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Somewhere in my head, twenty swords drawn
at once by a ruthless, toothless bunch, one-eying
my reticence – not all my reasonable excuses,

not the rainy holiday traffic stacked and smeared
red across a pickup’s windshield, not the calf
that needs doctoring, but more like the everyday

broke horse in the far corner come saddling –
I’m fine where I am. Visalia has become a city
trying to survive on services spread across

a thousand acres of farm ground planted
to houses, many empty boxes. Just off Lover’s
Lane where my mother must have parked

in high school, the Hmong’s ripe late-tomatoes
staked in tall green rows, lit like Christmas trees,
will fill a lug where the construction stopped

on sandy loam – he’s a second-class throwback
even the city fathers have to admire. I prepare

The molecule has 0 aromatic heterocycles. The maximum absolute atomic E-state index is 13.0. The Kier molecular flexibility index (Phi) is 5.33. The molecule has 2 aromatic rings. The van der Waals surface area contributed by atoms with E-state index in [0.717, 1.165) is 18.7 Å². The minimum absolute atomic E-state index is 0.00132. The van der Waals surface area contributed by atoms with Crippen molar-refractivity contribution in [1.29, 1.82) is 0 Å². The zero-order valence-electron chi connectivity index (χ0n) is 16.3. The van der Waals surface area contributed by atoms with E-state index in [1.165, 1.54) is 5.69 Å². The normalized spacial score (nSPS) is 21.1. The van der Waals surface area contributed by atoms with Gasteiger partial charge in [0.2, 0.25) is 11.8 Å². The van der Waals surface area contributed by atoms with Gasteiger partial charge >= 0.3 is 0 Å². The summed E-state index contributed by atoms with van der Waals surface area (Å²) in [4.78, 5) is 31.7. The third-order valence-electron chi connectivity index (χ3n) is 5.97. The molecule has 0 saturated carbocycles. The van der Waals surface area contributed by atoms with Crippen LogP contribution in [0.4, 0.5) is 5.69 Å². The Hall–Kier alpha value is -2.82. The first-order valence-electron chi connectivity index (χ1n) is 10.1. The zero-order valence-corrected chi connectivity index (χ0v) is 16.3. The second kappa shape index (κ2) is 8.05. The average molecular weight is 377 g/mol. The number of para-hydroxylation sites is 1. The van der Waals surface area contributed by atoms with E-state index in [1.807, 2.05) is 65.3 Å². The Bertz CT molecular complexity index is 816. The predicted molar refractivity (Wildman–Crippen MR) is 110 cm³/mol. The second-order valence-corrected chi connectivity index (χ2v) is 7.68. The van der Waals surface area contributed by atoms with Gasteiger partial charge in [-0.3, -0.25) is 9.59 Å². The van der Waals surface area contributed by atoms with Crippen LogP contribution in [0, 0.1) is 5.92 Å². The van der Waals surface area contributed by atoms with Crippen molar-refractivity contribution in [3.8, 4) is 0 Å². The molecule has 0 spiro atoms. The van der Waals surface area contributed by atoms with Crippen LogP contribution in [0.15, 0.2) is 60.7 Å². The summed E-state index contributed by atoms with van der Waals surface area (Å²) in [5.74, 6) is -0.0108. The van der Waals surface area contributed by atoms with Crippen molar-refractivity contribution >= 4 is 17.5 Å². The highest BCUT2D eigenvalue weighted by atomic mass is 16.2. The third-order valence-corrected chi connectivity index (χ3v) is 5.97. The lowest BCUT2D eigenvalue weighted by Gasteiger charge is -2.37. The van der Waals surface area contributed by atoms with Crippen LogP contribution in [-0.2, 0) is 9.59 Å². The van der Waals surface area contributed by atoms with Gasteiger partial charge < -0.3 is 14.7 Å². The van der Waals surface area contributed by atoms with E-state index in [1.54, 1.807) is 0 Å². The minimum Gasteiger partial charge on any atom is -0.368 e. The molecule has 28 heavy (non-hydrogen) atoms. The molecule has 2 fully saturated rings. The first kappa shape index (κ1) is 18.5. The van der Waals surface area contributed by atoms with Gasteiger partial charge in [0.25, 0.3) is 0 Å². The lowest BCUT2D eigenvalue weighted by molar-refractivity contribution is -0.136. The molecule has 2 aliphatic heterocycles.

to walk the plank: need jacket, hat and glasses,

cigarettes and messy cup of coffee as I map
the long way in to see if he got his crop off –
something else, something more than business.

.49" cold rain, 40 degrees at daylight


12 below this morning--and no procrastination. Dang it would feel nice!

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The opinions expressed in the Western Folklife Center's Deep West online journals are those of the online journal participants and not the Western Folklife Center. The Western Folklife Center does not moderate these journals and as such does not guarantee the veracity, reliability or completeness of any information provided in the journals or in any hyperlink appearing within them.

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